The elk are a main attraction in Point Reyes National Seashore, north of San Francisco. But ranchers who share the park say the elks’ numbers create problems.
Oct 18, 2020
Known for its seaside bluffs and dense summer fog, Point Reyes National Seashore is a landscape of rolling coastal prairie blending into forests and marshlands, a sanctuary for hundreds of plants and animals and a destination for migrating birds and marine life.
Just a one-hour drive from San Francisco, the 71,000-acre peninsula serves as a haven for native California species like snowy plovers, red-legged frogs, coho salmon and tule elk.
The tule elk are one of the primary attractions of the park, which sees over 2 million visitors annually, and they can be easy to spot in the zones where they’re preserved.
The elks’ beauty and majesty is hard to miss; one frequent visitor to the park described their strange, high-pitched bugle as “otherworldly.” Once on the brink of extinction, tule elk were reintroduced into Point Reyes in 1978. Now, hundreds of elk live in three herds throughout the park.
But Point Reyes is also home to about 20 ranches that have operated in the park since the mid-1800s. And the tule elk are at the center of a major battle between ranchers, who say the elk are overpopulated and disruptive to their operations, and animal and environmental activists, who think that ranching has degraded the land, leaving it to resemble a “lunar landscape,” as one activist said. The park, the activists argue, should prohibit ranching and preserve the land entirely as wilderness to protect the elk and other species.
Conflict between ranchers and environmentalists is not uncommon in the West, where wildlife and agriculture often collide. Wild horses in Utah compete with cattle for resources; black-tailed prairie dogs in Wyoming are shot and poisoned by ranchers who consider them “pests”; and wolves, reintroduced in western states in the 1980s, are often blamed by ranchers for killing livestock.
The tule elk in Point Reyes have virtually no natural predators, so management of their population is left up to the National Park Service, which is in the process of implementing a wildlife management plan that includes killing elk in one of the three herds to control their numbers, a process known as culling.
One of the prime considerations for how to manage the tule elk is how their numbers affect the ranchers, who sold their land to the government when the park was established in 1962. Many stayed on the land and continued ranching under renewable five-year permits.
Environmental groups sued the National Park Service in 2016 for planning to extend leases for the ranchers from five to 20 years without analyzing the environmental impact, as required under the National Environmental Policy Act. The groups reached a settlement agreement in 2017 that required the park service to solicit public input and amend its 1980 general management plan with an Environmental Impact Statement before issuing any 20-year leases.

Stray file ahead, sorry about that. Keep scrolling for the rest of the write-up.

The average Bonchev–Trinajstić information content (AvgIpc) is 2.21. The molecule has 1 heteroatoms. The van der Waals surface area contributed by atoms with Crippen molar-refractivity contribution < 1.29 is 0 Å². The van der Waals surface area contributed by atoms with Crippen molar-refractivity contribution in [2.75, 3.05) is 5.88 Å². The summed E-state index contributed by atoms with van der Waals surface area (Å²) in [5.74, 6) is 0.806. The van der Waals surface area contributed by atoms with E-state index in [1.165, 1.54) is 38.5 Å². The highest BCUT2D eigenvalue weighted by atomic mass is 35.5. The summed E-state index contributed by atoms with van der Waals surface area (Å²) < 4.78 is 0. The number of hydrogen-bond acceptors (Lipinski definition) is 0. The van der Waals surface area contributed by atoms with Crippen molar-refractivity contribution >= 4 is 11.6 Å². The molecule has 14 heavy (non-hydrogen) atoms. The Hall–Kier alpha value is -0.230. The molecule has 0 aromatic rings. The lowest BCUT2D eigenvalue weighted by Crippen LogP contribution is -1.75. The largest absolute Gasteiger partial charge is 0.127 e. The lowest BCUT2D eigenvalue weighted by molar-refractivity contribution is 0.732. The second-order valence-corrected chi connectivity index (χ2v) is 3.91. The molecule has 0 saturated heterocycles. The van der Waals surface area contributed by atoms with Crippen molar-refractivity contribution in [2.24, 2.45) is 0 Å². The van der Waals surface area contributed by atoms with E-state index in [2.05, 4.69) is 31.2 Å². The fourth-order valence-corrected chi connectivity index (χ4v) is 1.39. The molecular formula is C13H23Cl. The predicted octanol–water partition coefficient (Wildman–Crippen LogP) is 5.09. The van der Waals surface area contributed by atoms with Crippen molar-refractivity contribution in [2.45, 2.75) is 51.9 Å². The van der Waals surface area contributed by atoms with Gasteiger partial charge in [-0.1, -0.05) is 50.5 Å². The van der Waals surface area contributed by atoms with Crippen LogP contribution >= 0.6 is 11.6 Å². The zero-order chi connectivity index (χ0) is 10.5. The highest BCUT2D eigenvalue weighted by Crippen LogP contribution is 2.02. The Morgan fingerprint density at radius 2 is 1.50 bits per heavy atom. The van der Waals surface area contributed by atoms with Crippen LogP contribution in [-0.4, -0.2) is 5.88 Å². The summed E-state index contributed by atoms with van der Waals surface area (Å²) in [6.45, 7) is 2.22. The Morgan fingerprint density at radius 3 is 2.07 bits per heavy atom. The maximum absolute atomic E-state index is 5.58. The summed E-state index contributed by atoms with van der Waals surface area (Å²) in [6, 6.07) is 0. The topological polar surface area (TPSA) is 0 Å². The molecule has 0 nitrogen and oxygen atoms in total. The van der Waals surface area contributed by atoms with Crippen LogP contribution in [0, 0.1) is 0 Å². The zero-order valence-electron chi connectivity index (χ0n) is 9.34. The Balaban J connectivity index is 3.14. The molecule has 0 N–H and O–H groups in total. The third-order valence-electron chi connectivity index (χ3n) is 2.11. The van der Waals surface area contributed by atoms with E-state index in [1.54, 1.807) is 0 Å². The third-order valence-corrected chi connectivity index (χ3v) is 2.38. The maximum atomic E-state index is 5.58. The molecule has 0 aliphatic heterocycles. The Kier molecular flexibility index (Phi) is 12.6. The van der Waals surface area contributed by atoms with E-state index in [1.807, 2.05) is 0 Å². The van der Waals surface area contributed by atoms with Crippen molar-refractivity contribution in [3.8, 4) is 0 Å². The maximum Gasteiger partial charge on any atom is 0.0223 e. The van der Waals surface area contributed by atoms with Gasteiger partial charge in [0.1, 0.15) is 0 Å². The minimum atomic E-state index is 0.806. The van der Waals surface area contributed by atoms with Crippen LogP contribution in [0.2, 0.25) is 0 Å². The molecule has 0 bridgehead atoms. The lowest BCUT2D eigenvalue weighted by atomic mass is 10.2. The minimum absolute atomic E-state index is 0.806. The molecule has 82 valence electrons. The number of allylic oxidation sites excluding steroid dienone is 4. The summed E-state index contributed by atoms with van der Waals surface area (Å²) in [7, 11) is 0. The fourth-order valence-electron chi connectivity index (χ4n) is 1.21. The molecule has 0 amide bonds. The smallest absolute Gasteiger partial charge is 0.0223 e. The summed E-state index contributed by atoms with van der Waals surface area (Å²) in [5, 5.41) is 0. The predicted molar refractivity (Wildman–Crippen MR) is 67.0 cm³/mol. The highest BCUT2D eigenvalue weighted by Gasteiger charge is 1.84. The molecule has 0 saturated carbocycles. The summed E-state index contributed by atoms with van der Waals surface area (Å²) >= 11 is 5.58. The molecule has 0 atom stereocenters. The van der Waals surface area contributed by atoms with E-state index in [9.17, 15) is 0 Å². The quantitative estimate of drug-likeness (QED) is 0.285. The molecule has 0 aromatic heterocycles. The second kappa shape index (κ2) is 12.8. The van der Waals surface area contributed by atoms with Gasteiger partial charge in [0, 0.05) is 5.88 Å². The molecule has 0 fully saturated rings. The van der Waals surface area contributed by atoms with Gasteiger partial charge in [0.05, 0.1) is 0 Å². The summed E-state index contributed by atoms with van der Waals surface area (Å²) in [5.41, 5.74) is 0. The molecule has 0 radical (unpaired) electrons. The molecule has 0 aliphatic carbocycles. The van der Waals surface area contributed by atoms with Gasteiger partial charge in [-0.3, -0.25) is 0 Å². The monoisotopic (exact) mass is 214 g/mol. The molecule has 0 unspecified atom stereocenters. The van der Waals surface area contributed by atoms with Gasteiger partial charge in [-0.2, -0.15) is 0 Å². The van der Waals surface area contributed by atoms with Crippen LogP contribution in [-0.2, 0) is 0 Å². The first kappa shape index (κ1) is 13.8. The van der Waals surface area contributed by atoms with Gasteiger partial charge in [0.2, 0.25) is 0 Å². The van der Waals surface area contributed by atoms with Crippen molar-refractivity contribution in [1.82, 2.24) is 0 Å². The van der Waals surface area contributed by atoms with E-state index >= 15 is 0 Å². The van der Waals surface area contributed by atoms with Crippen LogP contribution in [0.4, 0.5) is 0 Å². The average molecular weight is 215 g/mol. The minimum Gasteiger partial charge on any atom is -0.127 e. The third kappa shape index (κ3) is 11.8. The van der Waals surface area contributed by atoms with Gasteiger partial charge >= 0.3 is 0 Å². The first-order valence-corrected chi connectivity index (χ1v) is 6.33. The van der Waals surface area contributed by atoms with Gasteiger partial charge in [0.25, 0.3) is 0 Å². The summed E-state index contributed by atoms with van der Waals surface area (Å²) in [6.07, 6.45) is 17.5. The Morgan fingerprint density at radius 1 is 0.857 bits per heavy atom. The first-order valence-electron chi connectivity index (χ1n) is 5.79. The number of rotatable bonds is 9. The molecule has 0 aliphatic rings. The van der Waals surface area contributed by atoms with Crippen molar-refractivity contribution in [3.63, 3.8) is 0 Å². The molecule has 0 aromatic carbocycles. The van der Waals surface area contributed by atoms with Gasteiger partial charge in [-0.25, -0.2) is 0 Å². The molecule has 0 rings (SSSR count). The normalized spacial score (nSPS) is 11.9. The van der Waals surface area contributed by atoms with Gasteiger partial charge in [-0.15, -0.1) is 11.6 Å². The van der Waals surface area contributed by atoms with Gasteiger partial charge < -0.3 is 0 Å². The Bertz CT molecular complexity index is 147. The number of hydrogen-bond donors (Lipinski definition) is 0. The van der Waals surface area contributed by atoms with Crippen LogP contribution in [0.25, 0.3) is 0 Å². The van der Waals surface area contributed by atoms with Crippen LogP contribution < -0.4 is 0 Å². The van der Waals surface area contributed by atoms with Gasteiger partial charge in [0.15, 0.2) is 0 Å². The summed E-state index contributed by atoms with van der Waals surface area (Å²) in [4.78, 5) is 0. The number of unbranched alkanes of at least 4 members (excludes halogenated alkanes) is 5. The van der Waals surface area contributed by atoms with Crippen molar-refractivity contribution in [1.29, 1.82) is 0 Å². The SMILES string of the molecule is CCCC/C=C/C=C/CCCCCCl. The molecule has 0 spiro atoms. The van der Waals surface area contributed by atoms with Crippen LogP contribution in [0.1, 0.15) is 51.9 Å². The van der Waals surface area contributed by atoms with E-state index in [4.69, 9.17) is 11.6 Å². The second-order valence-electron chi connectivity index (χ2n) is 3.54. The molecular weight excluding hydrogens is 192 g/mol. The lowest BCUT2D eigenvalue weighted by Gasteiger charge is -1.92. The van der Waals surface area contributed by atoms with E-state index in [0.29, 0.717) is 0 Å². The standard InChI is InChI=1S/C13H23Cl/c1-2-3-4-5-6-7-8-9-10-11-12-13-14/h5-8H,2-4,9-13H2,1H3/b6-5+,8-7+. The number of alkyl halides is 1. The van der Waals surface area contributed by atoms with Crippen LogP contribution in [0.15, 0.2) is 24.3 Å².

The park service considered six alternatives for its amended plan, ranging from eliminating ranching in the park altogether—an option favored in over 90 percent of the 7,600 public comments submitted to the agency—to the plan the park service says it prefers, which includes extending ranchers’ leases and limiting the population of the Drakes Beach herd of elk to 120 animals to prevent them from eating cattle feed, bothering cows and causing other disturbances. If the population were to exceed 120, the park service would begin culling. At the end of 2019, there were 138 tule elk in the Drakes Beach population.
On Sept. 18, 2020, the park service released its final Environmental Impact Statement, officially announcing its decision to go with its preferred option. That initiated a 30-day waiting period for the park service to conduct its final consultations with other agencies. That period ends on Sunday, after which a “Record of Decision” can be issued, finalizing the amended management plan and allowing leases to be extended and culling to begin.
A Serengeti of Wildlife
Wildlife biologist and California Director at Western Watersheds Project Laura Cunningham likes to picture what the Point Reyes peninsula might have been like 500 years ago: filled with huge herds of tule elk grazing on lush green coastal prairies while coho salmon swam in the creeks and pods of whales passed by off the coast.
“I imagine it as a place of just riches of biodiversity,” she said. “It must have been just a Serengeti of wildlife.”
In the late 1800s, tule elk were thought to no longer exist, hunted into extinction by settlers. But in 1874, a rancher discovered a herd of fewer than 30 tule elk on his land near Bakersfield, California. The herd was preserved, and now 5,700 tule elk live in about 22 herds around the state.